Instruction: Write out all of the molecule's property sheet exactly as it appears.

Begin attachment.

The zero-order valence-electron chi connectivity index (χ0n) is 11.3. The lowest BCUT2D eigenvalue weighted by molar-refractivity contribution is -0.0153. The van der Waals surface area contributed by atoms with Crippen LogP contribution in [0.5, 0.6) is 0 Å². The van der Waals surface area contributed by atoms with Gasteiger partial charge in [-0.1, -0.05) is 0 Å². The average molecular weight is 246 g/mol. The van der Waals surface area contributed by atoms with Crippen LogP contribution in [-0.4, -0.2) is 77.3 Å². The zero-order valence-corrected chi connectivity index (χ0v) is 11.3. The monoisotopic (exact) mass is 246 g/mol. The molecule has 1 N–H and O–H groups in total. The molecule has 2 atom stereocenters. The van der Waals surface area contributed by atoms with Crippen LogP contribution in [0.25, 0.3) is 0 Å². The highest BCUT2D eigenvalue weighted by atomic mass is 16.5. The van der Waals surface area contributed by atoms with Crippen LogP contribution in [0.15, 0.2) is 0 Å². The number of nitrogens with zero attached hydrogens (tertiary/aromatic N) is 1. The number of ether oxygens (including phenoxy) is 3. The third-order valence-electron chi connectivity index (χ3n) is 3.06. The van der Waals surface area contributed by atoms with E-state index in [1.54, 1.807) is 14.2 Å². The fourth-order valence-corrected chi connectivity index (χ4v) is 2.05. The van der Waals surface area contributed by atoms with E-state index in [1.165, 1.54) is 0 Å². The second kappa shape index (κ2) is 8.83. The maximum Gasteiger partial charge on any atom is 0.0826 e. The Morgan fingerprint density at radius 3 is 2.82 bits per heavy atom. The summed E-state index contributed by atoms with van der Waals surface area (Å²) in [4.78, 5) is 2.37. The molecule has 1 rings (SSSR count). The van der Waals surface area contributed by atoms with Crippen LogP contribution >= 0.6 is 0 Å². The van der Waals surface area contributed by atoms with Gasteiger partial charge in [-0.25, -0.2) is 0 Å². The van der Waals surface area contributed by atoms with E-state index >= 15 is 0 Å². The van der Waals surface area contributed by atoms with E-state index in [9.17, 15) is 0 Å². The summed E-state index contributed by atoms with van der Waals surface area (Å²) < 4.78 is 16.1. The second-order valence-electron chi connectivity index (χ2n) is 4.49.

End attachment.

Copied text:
The zero-order valence-electron chi connectivity index (χ0n) is 11.3. The lowest BCUT2D eigenvalue weighted by molar-refractivity contribution is -0.0153. The van der Waals surface area contributed by atoms with Crippen LogP contribution in [0.5, 0.6) is 0 Å². The van der Waals surface area contributed by atoms with Gasteiger partial charge in [-0.1, -0.05) is 0 Å². The average molecular weight is 246 g/mol. The van der Waals surface area contributed by atoms with Crippen LogP contribution in [-0.4, -0.2) is 77.3 Å². The zero-order valence-corrected chi connectivity index (χ0v) is 11.3. The monoisotopic (exact) mass is 246 g/mol. The molecule has 1 N–H and O–H groups in total. The molecule has 2 atom stereocenters. The van der Waals surface area contributed by atoms with Crippen LogP contribution in [0.25, 0.3) is 0 Å². The highest BCUT2D eigenvalue weighted by atomic mass is 16.5. The van der Waals surface area contributed by atoms with Crippen LogP contribution in [0.15, 0.2) is 0 Å². The number of nitrogens with zero attached hydrogens (tertiary/aromatic N) is 1. The number of ether oxygens (including phenoxy) is 3. The third-order valence-electron chi connectivity index (χ3n) is 3.06. The van der Waals surface area contributed by atoms with E-state index in [1.54, 1.807) is 14.2 Å². The fourth-order valence-corrected chi connectivity index (χ4v) is 2.05. The van der Waals surface area contributed by atoms with E-state index in [1.165, 1.54) is 0 Å². The second kappa shape index (κ2) is 8.83. The maximum Gasteiger partial charge on any atom is 0.0826 e. The Morgan fingerprint density at radius 3 is 2.82 bits per heavy atom. The summed E-state index contributed by atoms with van der Waals surface area (Å²) in [4.78, 5) is 2.37. The molecule has 1 rings (SSSR count). The van der Waals surface area contributed by atoms with Crippen LogP contribution >= 0.6 is 0 Å². The van der Waals surface area contributed by atoms with Gasteiger partial charge in [-0.25, -0.2) is 0 Å². The van der Waals surface area contributed by atoms with E-state index >= 15 is 0 Å². The van der Waals surface area contributed by atoms with E-state index in [9.17, 15) is 0 Å². The summed E-state index contributed by atoms with van der Waals surface area (Å²) < 4.78 is 16.1. The second-order valence-electron chi connectivity index (χ2n) is 4.49.